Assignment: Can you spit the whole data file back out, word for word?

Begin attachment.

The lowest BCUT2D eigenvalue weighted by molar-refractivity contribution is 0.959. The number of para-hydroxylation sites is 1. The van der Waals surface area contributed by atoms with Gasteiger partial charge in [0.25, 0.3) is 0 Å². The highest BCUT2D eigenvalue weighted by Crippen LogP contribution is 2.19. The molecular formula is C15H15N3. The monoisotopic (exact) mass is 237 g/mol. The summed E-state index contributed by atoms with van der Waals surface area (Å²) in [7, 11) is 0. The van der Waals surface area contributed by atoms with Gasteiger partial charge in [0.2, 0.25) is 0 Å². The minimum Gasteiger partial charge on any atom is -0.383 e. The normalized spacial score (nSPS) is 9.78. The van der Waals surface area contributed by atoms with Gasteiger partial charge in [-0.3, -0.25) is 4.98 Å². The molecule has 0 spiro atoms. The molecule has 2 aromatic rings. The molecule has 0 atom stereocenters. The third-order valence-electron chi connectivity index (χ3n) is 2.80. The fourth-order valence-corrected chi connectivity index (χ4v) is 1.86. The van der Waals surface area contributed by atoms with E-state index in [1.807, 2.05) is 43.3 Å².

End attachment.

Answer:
The lowest BCUT2D eigenvalue weighted by molar-refractivity contribution is 0.959. The number of para-hydroxylation sites is 1. The van der Waals surface area contributed by atoms with Gasteiger partial charge in [0.25, 0.3) is 0 Å². The highest BCUT2D eigenvalue weighted by Crippen LogP contribution is 2.19. The molecular formula is C15H15N3. The monoisotopic (exact) mass is 237 g/mol. The summed E-state index contributed by atoms with van der Waals surface area (Å²) in [7, 11) is 0. The van der Waals surface area contributed by atoms with Gasteiger partial charge in [0.2, 0.25) is 0 Å². The minimum Gasteiger partial charge on any atom is -0.383 e. The normalized spacial score (nSPS) is 9.78. The van der Waals surface area contributed by atoms with Gasteiger partial charge in [-0.3, -0.25) is 4.98 Å². The molecule has 0 spiro atoms. The molecule has 2 aromatic rings. The molecule has 0 atom stereocenters. The third-order valence-electron chi connectivity index (χ3n) is 2.80. The fourth-order valence-corrected chi connectivity index (χ4v) is 1.86. The van der Waals surface area contributed by atoms with E-state index in [1.807, 2.05) is 43.3 Å².